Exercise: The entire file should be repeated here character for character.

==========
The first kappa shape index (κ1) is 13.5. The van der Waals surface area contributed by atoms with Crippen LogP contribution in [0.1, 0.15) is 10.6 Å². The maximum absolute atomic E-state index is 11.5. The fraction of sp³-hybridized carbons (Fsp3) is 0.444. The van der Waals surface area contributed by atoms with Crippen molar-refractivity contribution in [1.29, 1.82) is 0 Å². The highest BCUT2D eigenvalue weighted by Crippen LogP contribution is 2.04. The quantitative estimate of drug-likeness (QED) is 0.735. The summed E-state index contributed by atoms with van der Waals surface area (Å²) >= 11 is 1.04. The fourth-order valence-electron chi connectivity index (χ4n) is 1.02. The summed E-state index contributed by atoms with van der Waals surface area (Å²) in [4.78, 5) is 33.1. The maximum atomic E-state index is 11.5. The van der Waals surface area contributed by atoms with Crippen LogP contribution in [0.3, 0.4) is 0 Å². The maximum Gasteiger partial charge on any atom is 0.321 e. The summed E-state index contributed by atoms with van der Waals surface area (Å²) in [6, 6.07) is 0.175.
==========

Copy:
The first kappa shape index (κ1) is 13.5. The van der Waals surface area contributed by atoms with Crippen LogP contribution in [0.1, 0.15) is 10.6 Å². The maximum absolute atomic E-state index is 11.5. The fraction of sp³-hybridized carbons (Fsp3) is 0.444. The van der Waals surface area contributed by atoms with Crippen molar-refractivity contribution in [1.29, 1.82) is 0 Å². The highest BCUT2D eigenvalue weighted by Crippen LogP contribution is 2.04. The quantitative estimate of drug-likeness (QED) is 0.735. The summed E-state index contributed by atoms with van der Waals surface area (Å²) >= 11 is 1.04. The fourth-order valence-electron chi connectivity index (χ4n) is 1.02. The summed E-state index contributed by atoms with van der Waals surface area (Å²) in [4.78, 5) is 33.1. The maximum atomic E-state index is 11.5. The van der Waals surface area contributed by atoms with Crippen LogP contribution in [0.3, 0.4) is 0 Å². The maximum Gasteiger partial charge on any atom is 0.321 e. The summed E-state index contributed by atoms with van der Waals surface area (Å²) in [6, 6.07) is 0.175.